Lobar vs thalamic and basal ganglion hemorrhage: clinical and radiographic features

J Neurol. 1987 Feb;234(2):86-90. doi: 10.1007/BF00314107.


One hundred and twelve patients with spontaneous supratentorial intracerebral hemorrhages were reviewed to identify features which distinguish lobar intracerebral hemorrhage (LH; n = 42) from thalamic or basal ganglionic hemorrhage (TGH; n = 70). Chronic hypertension occurred more commonly in TGH (TGH 67%; LH 48%) while bleeding diathesis was more common in LH (LH 19%; TGH 6%). Clinical presentations were extremely variable and not associated with the type of hemorrhage. Bleeding into the ventricles and hydrocephalus occurred more often with TGH. At last follow-up, there were minimal differences between LH and TGH in overall mortality and functional outcome of the survivors. Alertness on admission was associated with a good outcome regardless of the type of hemorrhage, while a low Glasgow Coma Scale score, coma, ataxic respiration, abnormal pupil reactions, acute hypertension, large hemorrhage size and intraventricular blood were associated with a poor outcome. These data confirm etiological distinctions between LH and TGH, but fail to confirm previously reported differences in clinical presentation and outcome.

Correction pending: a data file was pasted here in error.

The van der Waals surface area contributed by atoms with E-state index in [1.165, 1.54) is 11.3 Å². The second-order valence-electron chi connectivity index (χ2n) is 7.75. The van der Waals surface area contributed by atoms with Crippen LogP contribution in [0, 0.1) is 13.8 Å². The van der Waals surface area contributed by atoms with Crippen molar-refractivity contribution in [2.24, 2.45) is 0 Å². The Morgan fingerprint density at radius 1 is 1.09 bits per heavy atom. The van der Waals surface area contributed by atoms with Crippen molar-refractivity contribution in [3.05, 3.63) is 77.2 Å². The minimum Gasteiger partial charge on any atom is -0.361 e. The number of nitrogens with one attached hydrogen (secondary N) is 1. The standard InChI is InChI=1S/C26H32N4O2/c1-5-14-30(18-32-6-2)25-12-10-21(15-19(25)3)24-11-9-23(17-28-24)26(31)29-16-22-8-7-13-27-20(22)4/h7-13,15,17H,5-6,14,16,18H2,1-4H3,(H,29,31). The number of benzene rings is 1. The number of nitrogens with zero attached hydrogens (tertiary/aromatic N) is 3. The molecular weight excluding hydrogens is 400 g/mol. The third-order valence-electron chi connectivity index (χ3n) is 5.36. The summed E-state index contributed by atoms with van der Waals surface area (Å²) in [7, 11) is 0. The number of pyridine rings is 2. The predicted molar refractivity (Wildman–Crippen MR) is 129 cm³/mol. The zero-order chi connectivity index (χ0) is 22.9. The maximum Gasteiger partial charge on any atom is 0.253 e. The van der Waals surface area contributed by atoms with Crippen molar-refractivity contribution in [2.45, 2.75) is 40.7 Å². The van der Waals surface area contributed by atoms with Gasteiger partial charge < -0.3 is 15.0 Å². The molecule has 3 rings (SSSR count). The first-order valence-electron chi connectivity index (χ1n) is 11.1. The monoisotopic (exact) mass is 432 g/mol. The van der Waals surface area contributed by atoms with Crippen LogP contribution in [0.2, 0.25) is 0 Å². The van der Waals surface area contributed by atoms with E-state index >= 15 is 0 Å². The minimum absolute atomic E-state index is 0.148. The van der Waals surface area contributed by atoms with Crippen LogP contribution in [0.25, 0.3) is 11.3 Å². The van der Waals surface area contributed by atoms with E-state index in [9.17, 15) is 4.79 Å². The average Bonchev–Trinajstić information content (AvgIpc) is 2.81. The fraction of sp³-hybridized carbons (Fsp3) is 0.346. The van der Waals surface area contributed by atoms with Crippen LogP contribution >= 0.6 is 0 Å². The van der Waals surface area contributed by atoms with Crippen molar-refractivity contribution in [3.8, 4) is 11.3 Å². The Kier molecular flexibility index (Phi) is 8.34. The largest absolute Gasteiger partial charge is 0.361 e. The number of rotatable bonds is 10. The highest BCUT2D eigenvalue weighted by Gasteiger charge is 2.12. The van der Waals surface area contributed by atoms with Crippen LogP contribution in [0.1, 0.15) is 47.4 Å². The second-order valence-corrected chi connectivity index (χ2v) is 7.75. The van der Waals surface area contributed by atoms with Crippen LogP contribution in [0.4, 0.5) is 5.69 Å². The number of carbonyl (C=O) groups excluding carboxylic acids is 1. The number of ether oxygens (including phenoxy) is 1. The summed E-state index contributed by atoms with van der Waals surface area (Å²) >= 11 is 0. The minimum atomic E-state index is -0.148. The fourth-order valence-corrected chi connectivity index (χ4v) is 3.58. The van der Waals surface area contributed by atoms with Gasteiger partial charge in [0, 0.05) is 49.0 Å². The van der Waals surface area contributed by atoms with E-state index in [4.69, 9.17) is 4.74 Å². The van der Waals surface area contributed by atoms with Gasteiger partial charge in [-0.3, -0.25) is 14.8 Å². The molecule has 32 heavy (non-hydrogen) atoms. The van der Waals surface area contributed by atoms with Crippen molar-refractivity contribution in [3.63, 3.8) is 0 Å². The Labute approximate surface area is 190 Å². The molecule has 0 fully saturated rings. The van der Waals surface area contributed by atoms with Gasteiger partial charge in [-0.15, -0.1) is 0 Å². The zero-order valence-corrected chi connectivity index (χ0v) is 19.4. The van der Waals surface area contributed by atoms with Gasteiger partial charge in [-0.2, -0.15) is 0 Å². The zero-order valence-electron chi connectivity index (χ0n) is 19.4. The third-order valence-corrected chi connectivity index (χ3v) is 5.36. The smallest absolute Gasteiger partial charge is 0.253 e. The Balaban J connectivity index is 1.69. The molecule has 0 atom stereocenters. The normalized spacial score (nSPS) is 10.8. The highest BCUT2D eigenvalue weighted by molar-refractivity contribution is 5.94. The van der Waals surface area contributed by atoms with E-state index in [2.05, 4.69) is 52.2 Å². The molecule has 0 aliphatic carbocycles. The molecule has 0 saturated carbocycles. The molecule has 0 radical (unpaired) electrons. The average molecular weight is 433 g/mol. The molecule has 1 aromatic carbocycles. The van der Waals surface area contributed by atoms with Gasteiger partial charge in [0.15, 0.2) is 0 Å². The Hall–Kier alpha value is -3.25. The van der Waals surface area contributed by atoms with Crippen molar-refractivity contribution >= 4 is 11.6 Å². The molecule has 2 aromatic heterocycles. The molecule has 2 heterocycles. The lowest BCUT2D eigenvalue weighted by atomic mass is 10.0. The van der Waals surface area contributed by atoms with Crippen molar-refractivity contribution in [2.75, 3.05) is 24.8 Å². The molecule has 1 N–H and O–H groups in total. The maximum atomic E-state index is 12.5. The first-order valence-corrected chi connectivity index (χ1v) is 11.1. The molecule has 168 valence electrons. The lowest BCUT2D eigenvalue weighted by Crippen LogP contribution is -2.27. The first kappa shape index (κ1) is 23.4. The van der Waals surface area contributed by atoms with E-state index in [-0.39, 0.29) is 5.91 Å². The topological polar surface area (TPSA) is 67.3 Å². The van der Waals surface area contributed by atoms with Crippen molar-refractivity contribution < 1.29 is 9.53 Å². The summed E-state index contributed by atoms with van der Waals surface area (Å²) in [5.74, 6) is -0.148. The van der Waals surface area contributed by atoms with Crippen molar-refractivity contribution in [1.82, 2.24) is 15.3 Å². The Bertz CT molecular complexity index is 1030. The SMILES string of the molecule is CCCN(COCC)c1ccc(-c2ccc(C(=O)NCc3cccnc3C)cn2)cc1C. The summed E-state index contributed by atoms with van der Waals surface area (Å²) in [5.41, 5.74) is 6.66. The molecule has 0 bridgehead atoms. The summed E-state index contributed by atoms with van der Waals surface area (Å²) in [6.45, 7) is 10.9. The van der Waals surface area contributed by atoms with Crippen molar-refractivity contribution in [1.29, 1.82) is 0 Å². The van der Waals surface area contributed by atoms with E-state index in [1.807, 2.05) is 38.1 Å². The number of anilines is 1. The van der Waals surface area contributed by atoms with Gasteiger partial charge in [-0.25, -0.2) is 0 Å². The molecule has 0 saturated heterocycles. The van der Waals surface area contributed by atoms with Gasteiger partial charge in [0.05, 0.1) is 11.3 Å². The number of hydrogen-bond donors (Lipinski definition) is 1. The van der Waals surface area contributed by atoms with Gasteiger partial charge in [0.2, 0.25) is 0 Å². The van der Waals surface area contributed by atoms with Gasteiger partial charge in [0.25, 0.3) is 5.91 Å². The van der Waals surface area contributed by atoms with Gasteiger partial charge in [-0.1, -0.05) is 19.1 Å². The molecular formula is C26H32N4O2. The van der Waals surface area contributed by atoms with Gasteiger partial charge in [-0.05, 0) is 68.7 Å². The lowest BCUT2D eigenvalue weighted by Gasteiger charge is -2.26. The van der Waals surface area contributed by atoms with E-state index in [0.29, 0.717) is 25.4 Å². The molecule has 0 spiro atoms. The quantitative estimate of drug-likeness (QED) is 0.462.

Publication types

  • Research Support, Non-U.S. Gov't

MeSH terms

  • Basal Ganglia Diseases / diagnosis*
  • Basal Ganglia Diseases / diagnostic imaging
  • Cerebral Hemorrhage / diagnosis*
  • Cerebral Hemorrhage / diagnostic imaging
  • Cerebral Hemorrhage / pathology
  • Female
  • Humans
  • Male
  • Prognosis
  • Thalamic Diseases / diagnosis*
  • Thalamic Diseases / diagnostic imaging
  • Tomography, X-Ray Computed